Stephen Piscotty’s career is on the rise. In 2016, his first full major league season, the 25 year old St. Louis Cardinals right fielder batted .273 with 22 home runs and 85 RBIs. Much is expected of the Stanford grad this season as he tries to help lead the Redbirds back to the playoffs. Off the field, Piscotty, who graduated in 2015 with a degree in Atmosphere and Energy Engineering, is very interested in an industry on the rise—clean tech—specifically solar and smart grid. GreenSportsBlog recently spoke to Piscotty about his journey to renewable energy, being an eco-athlete and more.
GreenSportsBlog: Stephen, we don’t see too many major league baseball players who major in Atmosphere and Energy Engineering—in fact I don’t know of any, other than you. How did you come to your interest in renewable energy and climate change?
Stephen Piscotty: For me, it began at Stanford. I started out as a Management Sciences and Engineering major, which was really a business program of sorts. It didn’t interest me much. I stumbled upon Atmosphere and Energy Engineering by accident, while browsing through course catalogues. I had learned a bit about climate change and wind power while in high school and thought renewable energy was going to be a big, important industry going forward. It sparked an interest and then, once I started taking classes, I realized I had found my passion.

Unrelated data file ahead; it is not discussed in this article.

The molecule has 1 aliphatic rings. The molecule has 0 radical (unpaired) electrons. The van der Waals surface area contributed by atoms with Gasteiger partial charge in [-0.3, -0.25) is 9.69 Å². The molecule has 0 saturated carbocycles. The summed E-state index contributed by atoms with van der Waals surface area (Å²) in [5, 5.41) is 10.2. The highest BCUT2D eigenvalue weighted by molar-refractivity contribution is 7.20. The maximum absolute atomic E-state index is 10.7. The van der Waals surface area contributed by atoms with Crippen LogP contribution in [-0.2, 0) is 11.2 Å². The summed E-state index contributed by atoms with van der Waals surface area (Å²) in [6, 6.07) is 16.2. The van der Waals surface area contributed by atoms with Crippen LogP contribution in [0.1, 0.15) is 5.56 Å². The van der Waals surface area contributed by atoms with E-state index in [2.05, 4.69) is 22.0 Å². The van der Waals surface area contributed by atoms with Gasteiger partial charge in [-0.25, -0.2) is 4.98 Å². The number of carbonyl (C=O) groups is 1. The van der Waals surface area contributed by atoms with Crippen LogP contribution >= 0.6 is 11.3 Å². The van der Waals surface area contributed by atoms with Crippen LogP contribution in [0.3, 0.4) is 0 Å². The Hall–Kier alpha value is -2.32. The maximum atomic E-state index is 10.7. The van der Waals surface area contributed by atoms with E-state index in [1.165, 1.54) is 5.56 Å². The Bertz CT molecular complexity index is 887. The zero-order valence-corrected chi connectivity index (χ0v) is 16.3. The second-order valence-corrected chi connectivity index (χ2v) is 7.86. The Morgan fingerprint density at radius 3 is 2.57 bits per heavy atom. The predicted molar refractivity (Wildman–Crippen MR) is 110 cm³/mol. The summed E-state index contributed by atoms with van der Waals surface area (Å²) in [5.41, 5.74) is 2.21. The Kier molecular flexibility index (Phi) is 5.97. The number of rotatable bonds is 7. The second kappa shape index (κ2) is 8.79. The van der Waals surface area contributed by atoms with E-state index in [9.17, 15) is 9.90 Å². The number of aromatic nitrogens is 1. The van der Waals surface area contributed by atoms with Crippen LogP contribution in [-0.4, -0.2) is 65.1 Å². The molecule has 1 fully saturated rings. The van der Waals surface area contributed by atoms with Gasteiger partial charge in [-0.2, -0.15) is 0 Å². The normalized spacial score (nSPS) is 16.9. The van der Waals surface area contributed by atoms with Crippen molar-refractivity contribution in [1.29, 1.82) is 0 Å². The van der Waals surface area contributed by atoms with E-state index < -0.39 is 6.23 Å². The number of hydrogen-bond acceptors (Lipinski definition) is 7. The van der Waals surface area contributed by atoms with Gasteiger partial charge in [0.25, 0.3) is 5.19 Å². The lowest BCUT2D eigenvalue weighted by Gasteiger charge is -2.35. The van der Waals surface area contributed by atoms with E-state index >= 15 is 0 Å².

GSB: Were there any unique difficulties in balancing what sounds like a challenging major with playing college baseball at the highest level on the way to a pro career?
Stephen Piscotty, St. Louis Cardinals outfielder and a graduate of the Stanford Atmosphere and Energy Engineering department. (Photo credit: Taka Yanagimoto/St. Louis Cardinals)
SP: I was lucky in that I had great advisors. Lynne Hildemann was particularly helpful—she was flexible, understanding the challenges of my baseball schedule, and she also paid a lot of attention. Marc Jacobson, the director of the Atmosphere and Energy program at Stanford…
GSB:…Oh, I know Jacobson! He’s one of the lead spokespeople for The Solutions Project. Their goal is to show how it is realistic to get the US and the rest of the world to 100 percent clean energy in an economically feasible way by, I believe, 2050. I saw him talking about this with David Letterman a few years back!…
SP: That sounds like Marc! He really was a great mentor and is a true visionary in this space. I was fortunate to have him as my professor.
Marc Jacobson, Director of Stanford’s Atmosphere and Engineering program (Photo credit: Stanford University)